Steam’s ‘year in review’ has just been published for 2020, complete with a raft of statistics which show that the gaming platform has never been more popular – along with some statements that Linux gamers will doubtless find exciting.
Of course, it’s no great surprise to hear that more people were playing games on their PC last year – what with Covid-19 lockdowns and folks spending far more time inside at home – and indeed Steam’s stats show that there was a huge 50% increase in the number of hours spent gaming on the platform.
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Gamers were collectively on Steam for over 31 billion hours, in fact, and there was a new high in terms of monthly active users at 120.4 million (with daily active users peaking at 62.6 million). A new record was also set in terms of concurrent users – folks playing simultaneously at any one given time – at 24.8 million.
Valve’s coffers naturally felt the benefit of all this, and indeed the number of games purchased went up by just over 21% compared to 2019.
VR gaming also gained popularity, with even stronger growth of game sales which were up 32% compared to the previous year. Apparently over 1.7 million Steam users tried VR games for the first time in 2020.
There was also a marked increase in the number of gamers using a controller rather than keyboard and mouse, with some 46.6 million players using a gamepad in 2020 – compared to 31.8 million users in 2019. That’s a major increase of 46%.
Finally, we mentioned good news for Linux gamers at the outset, and Valve noted that: “Throughout 2020, work continued on Steam Play and extending Proton, our runtime for seamlessly running existing Steam games on Linux without additional developer work. We released Proton 5, which supported many new games, improved performance, and introduced support for DX12 and EA Origin games on Steam.”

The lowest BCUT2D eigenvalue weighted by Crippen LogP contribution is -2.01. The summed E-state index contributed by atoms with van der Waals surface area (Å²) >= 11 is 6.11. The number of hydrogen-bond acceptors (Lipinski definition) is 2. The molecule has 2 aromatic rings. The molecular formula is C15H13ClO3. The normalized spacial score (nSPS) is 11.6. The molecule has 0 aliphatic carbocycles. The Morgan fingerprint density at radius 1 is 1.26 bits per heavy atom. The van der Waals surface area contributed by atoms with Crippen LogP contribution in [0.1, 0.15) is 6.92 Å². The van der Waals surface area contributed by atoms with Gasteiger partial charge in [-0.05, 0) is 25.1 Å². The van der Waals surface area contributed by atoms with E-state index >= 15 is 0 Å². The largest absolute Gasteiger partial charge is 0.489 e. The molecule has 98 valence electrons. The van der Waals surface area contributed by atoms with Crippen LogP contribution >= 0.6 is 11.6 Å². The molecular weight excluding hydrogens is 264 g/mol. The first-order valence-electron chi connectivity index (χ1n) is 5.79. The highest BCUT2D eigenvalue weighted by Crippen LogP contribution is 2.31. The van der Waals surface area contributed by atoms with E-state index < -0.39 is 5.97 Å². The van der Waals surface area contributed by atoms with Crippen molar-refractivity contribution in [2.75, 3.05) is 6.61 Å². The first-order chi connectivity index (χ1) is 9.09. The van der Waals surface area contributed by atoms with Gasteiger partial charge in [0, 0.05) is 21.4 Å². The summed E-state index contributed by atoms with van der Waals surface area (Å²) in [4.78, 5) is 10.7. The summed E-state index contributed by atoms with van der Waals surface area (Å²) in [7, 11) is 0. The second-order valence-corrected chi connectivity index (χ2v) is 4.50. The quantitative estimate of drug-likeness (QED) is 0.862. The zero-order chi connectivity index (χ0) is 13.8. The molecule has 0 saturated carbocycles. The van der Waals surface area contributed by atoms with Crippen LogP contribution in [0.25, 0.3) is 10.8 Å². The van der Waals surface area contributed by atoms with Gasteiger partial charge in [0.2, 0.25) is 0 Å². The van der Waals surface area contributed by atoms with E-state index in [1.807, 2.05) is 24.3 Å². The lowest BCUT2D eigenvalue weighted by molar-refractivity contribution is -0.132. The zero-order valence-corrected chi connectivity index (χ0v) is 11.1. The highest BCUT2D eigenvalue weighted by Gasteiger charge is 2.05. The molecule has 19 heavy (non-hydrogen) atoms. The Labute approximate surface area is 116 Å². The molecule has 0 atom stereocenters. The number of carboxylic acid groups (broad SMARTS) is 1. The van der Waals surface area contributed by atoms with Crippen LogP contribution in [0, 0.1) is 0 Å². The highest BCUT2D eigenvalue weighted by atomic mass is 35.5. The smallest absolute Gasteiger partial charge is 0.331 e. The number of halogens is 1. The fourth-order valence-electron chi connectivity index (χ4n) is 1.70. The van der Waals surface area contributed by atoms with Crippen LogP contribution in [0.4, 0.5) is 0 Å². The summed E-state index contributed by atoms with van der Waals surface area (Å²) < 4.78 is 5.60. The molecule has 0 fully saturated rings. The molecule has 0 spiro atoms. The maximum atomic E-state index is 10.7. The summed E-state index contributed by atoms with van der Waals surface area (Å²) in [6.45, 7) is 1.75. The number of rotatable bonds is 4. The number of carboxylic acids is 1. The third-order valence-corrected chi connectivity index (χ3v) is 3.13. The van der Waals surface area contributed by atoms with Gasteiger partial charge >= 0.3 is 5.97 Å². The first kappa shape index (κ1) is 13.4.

Apparently there was also an increase in the number of developers testing their games with Proton during the development process, and what’s more, fixing issues that popped up with Proton after release.
Valve observes: “All in all, this resulted in exciting new releases this year such as Death Stranding, Horizon: Zero Dawn, and Cyberpunk 2077 being playable on Linux at or shortly after release.”
The really interesting bit is that looking to 2021, Valve said it would continue to invest in this technology, and that it’s “putting together new ways for prospective users to get into Linux gaming and experience these improvements.”
That sounds promising indeed in terms of opening up Linux to further exposure as a reliable gaming platform and alternative to Windows.
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Darren is a freelancer writing news and features for TechRadar (and occasionally T3) across a broad range of computing topics including CPUs, GPUs, various other hardware, VPNs, antivirus and more. He has written about tech for the best part of three decades, and writes books in his spare time (his debut novel - 'I Know What You Did Last Supper' - was published by Hachette UK in 2013).